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    This answer is both factually incorrect and unduly alarmist. Using pip to install Python modules on your own account is fine. You don't have to compartmentalize everything. And on Debian and derivatives (so most distributions using apt), pip install defaults to user mode. So pip install foo will not mess the user's system: only pip install --system foo would do that. Commented Feb 9, 2023 at 11:13
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    @Gilles'SO-stopbeingevil' thanks for reminding me I simplified a bit, too much maybe. Yes, --user installation is sensible, in many cases (not all, to be honest, and if you can get it via apt…). I wasn't aware that debian has patched pip to default to --user! Interesting! Re: Alarmism: I don't think so. I've done a lot of software support, and "how did you install this? Oh, you did a pip system install, and now the binary part of numpy that your C++ libraries linked against is not matching!" is a very common theme, in a few variations (throw in CUDA/TensorFlow/PyTorch, pyuhd, …). Commented Feb 9, 2023 at 16:55
  • 2
    @Gilles'SO-stopbeingevil' until very recently pip install used --system by default, which would fail unless the user was running as root. Any reckless novices have broken things by running sudo pip install, because that makes the permission errors go away. It's absolutely not alarmist, it's just that Pip has recently taken steps to prevent users from doing this so easily. Commented Feb 9, 2023 at 17:25
  • I would recommend these two recent articles on LWN which describe the somewhat unsettling state of Python packaging: <lwn.net/Articles/920132> and <lwn.net/Articles/920832>
    – kostix
    Commented Feb 9, 2023 at 17:41

It really depends on your end goal.

  • Something in another Debian package depends on this package? Definitely use apt.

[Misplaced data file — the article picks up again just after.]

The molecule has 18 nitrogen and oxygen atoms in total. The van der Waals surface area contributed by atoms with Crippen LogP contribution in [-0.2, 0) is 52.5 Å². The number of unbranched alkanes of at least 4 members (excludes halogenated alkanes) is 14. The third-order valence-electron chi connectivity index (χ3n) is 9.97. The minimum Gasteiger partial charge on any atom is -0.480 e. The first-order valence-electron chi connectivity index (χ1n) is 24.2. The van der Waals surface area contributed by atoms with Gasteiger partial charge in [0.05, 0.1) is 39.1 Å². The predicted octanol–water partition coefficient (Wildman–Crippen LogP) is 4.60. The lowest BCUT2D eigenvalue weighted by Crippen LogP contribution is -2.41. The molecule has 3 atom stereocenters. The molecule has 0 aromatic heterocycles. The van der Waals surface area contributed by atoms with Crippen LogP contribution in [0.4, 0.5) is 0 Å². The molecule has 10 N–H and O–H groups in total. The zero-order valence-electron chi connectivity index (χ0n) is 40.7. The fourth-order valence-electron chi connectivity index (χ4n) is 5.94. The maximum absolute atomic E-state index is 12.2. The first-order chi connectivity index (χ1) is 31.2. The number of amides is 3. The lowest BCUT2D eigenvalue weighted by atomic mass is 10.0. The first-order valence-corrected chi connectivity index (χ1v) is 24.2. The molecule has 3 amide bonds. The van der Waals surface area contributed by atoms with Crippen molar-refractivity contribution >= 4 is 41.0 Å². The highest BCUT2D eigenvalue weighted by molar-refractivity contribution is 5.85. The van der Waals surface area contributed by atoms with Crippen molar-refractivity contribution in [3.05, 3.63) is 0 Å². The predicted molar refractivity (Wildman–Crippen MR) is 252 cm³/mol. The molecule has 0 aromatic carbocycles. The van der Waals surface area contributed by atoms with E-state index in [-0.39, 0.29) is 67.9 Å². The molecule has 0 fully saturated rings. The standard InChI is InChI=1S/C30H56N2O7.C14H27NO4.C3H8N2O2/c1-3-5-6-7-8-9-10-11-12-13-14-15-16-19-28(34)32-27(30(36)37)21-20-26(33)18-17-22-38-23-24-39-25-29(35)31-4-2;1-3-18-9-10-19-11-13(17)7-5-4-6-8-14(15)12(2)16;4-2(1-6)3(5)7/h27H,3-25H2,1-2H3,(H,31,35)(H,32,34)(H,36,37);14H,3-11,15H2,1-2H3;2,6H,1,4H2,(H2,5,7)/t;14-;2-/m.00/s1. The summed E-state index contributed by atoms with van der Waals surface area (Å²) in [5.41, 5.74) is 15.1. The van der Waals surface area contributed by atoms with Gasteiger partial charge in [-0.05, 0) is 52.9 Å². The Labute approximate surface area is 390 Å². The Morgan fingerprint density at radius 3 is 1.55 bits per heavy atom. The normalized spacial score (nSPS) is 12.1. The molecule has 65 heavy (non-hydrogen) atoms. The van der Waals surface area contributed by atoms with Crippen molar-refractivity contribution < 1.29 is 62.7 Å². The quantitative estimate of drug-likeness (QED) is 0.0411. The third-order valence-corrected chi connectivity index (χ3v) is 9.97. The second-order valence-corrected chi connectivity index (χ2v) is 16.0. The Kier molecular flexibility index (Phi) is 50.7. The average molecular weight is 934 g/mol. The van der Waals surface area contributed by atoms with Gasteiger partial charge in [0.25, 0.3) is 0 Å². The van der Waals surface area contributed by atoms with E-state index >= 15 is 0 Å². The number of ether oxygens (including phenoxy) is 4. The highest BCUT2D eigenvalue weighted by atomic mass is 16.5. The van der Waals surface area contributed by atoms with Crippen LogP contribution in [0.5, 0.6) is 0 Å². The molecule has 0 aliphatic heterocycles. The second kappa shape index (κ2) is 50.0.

• Or conversely, you want to create a package or a set of packages for Debian or a Debian-based distro like Ubuntu, Mint, etc - again, definitely stay in apt land.
  • You want to install something which requires a newer version than you can find on Debian - you can hunt for backported .deb packages from https://backports.debian.org/ or random PPAs, but perhaps at this point it's easier and more straightforward to move to pip. (Though sometimes the packaging work adds significant value but requires nontrivial effort; then, a PPA can really save your day.)
  • You want to develop a Python script of your own and ideally have the latest and greatest features of the Python packages you depend on - usually then use pip
    • ... or even install things directly from the upstream Github project or whatever, for the really bleeding edge. But probably don't stretch too far. If you don't have a professional software development team at your disposal, stick to reasonably stable versions for all but the most valuable, most crucial one or two packages you depend on.

To recap, what makes sense ultimately depends on where in the maturity cycle you are. The benefit of official Debian packages is that they tend to be very stable and time-tested, but the drawback is then that you will not be running the latest versions with the spiffiest new features.

Also keep in mind that some Debian packages go to extra lengths to integrate the packaged software with the broader Debian ecosystem. For a random Python script this is typically unimportant, but if it's a Debian system administration tool or some sort of infrastructure project, obviously you want all the Debian parts that upstream might not have, or might not enable and configure correctly by default.